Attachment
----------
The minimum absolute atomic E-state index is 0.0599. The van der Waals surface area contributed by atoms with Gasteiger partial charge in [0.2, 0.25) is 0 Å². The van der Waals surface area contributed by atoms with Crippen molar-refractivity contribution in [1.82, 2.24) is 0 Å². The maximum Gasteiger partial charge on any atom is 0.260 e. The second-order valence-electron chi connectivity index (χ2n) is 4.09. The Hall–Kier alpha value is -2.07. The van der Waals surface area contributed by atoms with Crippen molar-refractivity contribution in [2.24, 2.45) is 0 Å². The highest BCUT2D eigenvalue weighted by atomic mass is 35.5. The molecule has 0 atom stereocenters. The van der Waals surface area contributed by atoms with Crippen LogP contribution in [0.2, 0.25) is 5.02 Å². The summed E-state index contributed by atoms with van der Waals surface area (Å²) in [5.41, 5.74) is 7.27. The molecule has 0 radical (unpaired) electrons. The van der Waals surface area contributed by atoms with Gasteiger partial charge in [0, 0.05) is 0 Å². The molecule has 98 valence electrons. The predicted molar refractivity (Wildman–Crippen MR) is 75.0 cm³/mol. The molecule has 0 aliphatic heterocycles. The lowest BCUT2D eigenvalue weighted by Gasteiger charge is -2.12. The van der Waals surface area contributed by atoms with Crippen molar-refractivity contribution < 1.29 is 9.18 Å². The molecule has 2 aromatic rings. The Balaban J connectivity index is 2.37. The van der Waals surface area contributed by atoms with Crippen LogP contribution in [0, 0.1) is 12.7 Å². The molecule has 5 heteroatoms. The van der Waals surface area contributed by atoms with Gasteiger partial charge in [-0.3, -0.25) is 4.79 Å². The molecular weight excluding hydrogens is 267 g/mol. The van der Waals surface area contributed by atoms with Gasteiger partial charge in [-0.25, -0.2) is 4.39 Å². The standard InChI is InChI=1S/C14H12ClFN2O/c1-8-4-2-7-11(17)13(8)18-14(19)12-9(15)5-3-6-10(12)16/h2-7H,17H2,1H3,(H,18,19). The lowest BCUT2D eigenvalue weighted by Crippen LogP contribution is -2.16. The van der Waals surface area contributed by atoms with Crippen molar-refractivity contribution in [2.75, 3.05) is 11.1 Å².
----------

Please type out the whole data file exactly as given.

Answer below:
The minimum absolute atomic E-state index is 0.0599. The van der Waals surface area contributed by atoms with Gasteiger partial charge in [0.2, 0.25) is 0 Å². The van der Waals surface area contributed by atoms with Crippen molar-refractivity contribution in [1.82, 2.24) is 0 Å². The maximum Gasteiger partial charge on any atom is 0.260 e. The second-order valence-electron chi connectivity index (χ2n) is 4.09. The Hall–Kier alpha value is -2.07. The van der Waals surface area contributed by atoms with Crippen molar-refractivity contribution in [2.24, 2.45) is 0 Å². The highest BCUT2D eigenvalue weighted by atomic mass is 35.5. The molecule has 0 atom stereocenters. The van der Waals surface area contributed by atoms with Crippen LogP contribution in [0.2, 0.25) is 5.02 Å². The summed E-state index contributed by atoms with van der Waals surface area (Å²) in [5.41, 5.74) is 7.27. The molecule has 0 radical (unpaired) electrons. The van der Waals surface area contributed by atoms with Gasteiger partial charge in [0, 0.05) is 0 Å². The molecule has 98 valence electrons. The predicted molar refractivity (Wildman–Crippen MR) is 75.0 cm³/mol. The molecule has 0 aliphatic heterocycles. The lowest BCUT2D eigenvalue weighted by Gasteiger charge is -2.12. The van der Waals surface area contributed by atoms with Crippen molar-refractivity contribution < 1.29 is 9.18 Å². The molecule has 2 aromatic rings. The Balaban J connectivity index is 2.37. The van der Waals surface area contributed by atoms with Crippen LogP contribution in [0, 0.1) is 12.7 Å². The molecule has 5 heteroatoms. The van der Waals surface area contributed by atoms with Gasteiger partial charge in [-0.3, -0.25) is 4.79 Å². The molecular weight excluding hydrogens is 267 g/mol. The van der Waals surface area contributed by atoms with Gasteiger partial charge in [-0.25, -0.2) is 4.39 Å². The standard InChI is InChI=1S/C14H12ClFN2O/c1-8-4-2-7-11(17)13(8)18-14(19)12-9(15)5-3-6-10(12)16/h2-7H,17H2,1H3,(H,18,19). The lowest BCUT2D eigenvalue weighted by Crippen LogP contribution is -2.16. The van der Waals surface area contributed by atoms with Crippen molar-refractivity contribution in [2.75, 3.05) is 11.1 Å².